Memories and Melodies

January 26, 2011
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Young Julia didn’t know how she ended up in the piano store. She couldn’t remember the last time she’d even touched the piano. She wasn’t even sure if she could even play the piano anymore. But there she was, standing in front of the Boston baby grand piano, black and sleek, beckoning her fingers to play its keys. Ever since her mother died, her hands hadn’t come near the piano keyboard once, and all feelings of joy that had come from playing vanished. In fact, she’d gotten rid of the piano they once owned. Staring at the large instrument, Julia began to feel comfort and solace once more…

Her night was easily one of the worst she’d ever had. What was thought to be the best party of the year ended up being a disaster. She was throwing the biggest birthday party of the year and nearly everybody in her class was invited. That is, everybody who was an “anybody.” Julia had spent all day making sure the party would go smoothly, and making sure her outfit would outshine all the other girls’ by a huge margin.

At seven o’clock, she ushered all of her guests in. Julia played the role of the perfect party host, with her faithful boyfriend Tyler constantly on her arm. She made sure that she stayed the center of attention, because Julia would not take anybody stealing her spotlight. This included making sure Rachel Canning stayed in the shadows.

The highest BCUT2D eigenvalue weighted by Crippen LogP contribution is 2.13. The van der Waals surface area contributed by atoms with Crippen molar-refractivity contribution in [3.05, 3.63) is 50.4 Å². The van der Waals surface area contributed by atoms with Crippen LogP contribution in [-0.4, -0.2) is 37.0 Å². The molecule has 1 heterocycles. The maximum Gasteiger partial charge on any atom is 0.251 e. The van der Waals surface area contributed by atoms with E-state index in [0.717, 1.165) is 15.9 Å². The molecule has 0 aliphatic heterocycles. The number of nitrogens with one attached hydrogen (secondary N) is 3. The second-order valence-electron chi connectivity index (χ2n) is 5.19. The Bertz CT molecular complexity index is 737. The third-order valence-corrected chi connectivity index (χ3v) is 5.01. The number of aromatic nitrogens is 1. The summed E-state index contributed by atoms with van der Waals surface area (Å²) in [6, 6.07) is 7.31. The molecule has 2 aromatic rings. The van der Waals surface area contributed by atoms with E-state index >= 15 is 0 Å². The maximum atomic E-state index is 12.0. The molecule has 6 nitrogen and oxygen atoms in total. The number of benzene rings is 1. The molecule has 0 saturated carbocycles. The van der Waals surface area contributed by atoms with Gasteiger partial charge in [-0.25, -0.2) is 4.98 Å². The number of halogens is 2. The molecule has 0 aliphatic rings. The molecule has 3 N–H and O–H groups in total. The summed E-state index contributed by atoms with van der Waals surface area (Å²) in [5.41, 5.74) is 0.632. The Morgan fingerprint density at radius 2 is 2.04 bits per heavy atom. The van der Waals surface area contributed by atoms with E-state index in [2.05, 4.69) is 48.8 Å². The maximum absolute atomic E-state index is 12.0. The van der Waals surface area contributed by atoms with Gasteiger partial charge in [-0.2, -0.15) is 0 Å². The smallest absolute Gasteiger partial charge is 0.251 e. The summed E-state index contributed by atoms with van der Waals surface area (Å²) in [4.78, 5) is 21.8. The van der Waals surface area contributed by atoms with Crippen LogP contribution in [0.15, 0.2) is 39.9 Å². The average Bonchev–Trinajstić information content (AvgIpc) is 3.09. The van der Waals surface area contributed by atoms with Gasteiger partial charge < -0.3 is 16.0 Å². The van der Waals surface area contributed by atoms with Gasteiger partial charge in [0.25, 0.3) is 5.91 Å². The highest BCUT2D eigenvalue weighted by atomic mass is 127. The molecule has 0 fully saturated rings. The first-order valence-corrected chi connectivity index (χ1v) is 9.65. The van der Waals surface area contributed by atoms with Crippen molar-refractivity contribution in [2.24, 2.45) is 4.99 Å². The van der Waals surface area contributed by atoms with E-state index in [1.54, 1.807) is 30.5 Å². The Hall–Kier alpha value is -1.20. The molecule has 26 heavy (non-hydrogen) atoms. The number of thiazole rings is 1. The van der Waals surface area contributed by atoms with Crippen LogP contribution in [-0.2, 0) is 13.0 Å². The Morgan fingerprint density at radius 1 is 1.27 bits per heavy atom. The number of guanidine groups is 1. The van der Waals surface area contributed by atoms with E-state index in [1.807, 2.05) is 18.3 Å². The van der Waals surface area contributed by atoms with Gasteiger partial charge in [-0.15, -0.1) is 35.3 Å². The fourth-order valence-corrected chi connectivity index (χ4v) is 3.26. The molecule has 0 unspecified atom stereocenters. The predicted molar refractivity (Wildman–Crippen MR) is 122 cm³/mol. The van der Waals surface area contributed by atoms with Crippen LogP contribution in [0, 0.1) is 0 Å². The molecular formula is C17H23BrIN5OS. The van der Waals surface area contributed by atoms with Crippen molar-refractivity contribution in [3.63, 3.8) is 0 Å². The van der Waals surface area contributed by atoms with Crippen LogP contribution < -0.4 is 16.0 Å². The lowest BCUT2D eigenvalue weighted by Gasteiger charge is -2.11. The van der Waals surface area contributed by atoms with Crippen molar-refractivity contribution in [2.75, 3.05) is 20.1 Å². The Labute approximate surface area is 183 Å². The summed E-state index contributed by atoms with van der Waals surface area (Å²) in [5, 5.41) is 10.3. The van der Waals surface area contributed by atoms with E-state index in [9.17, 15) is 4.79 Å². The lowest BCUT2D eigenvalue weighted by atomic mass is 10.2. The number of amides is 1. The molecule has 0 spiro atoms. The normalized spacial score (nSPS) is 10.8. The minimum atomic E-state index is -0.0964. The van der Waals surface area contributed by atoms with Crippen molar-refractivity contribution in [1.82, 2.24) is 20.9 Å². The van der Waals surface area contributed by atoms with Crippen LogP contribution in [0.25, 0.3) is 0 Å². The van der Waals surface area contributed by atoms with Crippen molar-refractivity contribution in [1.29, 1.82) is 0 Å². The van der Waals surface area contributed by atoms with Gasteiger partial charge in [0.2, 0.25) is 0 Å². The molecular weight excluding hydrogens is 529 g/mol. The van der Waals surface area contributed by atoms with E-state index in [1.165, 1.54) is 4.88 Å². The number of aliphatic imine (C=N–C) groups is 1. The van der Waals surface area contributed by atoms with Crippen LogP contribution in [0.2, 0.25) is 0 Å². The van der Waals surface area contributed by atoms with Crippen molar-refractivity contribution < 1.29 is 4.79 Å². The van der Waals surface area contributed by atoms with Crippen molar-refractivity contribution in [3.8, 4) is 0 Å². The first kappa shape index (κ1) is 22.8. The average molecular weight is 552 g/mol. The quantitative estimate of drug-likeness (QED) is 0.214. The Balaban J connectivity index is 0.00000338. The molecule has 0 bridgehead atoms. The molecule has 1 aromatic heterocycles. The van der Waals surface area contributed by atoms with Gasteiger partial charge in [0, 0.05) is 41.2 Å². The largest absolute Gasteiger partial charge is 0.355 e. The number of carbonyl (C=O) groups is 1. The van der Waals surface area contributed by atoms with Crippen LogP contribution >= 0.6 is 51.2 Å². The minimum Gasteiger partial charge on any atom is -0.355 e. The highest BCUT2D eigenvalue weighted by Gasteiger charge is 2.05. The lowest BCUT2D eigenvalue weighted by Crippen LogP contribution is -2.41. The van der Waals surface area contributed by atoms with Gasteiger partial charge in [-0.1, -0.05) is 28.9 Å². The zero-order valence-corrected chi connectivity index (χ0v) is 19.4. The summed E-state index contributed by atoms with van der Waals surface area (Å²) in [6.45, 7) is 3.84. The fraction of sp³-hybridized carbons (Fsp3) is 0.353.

Everybody knew that Rachel had her eyes on the football captain, Tyler, and the only thing in her way was Julia. Julia hated Rachel with a deep passion. Not only because she was trying to steal her boyfriend, but also because Rachel was the “It” girl before Julia. Being in constant danger of being dethroned was not a favorite pastime of Julia’s. She’d reluctantly invited Rachel only to maintain a good cover. So when Rachel started to turn the crowd on her, Julia’s anger flared up.

“Rachel! So good to see you here. Especially with that dress of yours. You know, I swear I saw that on the Marc Jacobs runway… two years ago. Since when did Rachel Canning not keep up with the latest trends? Oh right, she never did.” Julia gushed.

The atmosphere of the party dropped suddenly. It was as if a sudden Siberian wind had rushed through, leaving everybody shivering in his or her places.

“Oh Julia, poor Julia. I guess you I’ll let you go easy this time, seeing as how you need all the sympathy you can get.” Rachel retaliated.

“What are you talking about?” a confused Julia demanded. What was going on in her kingdom that she, the queen, didn’t know about?

“Oops, this is embarrassing,” said Rachel. “Everybody knows about it. Why don’t you?”

“You better stop lying! Unless you have an early death wish,” Julia nearly shouted.

“Well, I guess it’s time for me to share the truth. Tyler is no longer your faithful boyfriend. He hasn’t been for the last two weeks.” Rachel declared.

Julia’s heart stopped. She wouldn’t believe anything that the snake’s forked tongue hissed. Especially at her party. And besides, Tyler wouldn’t do anything like that. He loved her, and they were never going to break up.

“Stop lying! You’re just making up excuses because you’re upset I insulted your dress. Well it’s the truth, it was on the runway two years ago.”

“Poor Julia, can’t face the truth when it’s staring her in the eyes. Ask anybody in the room,” sneered Rachel.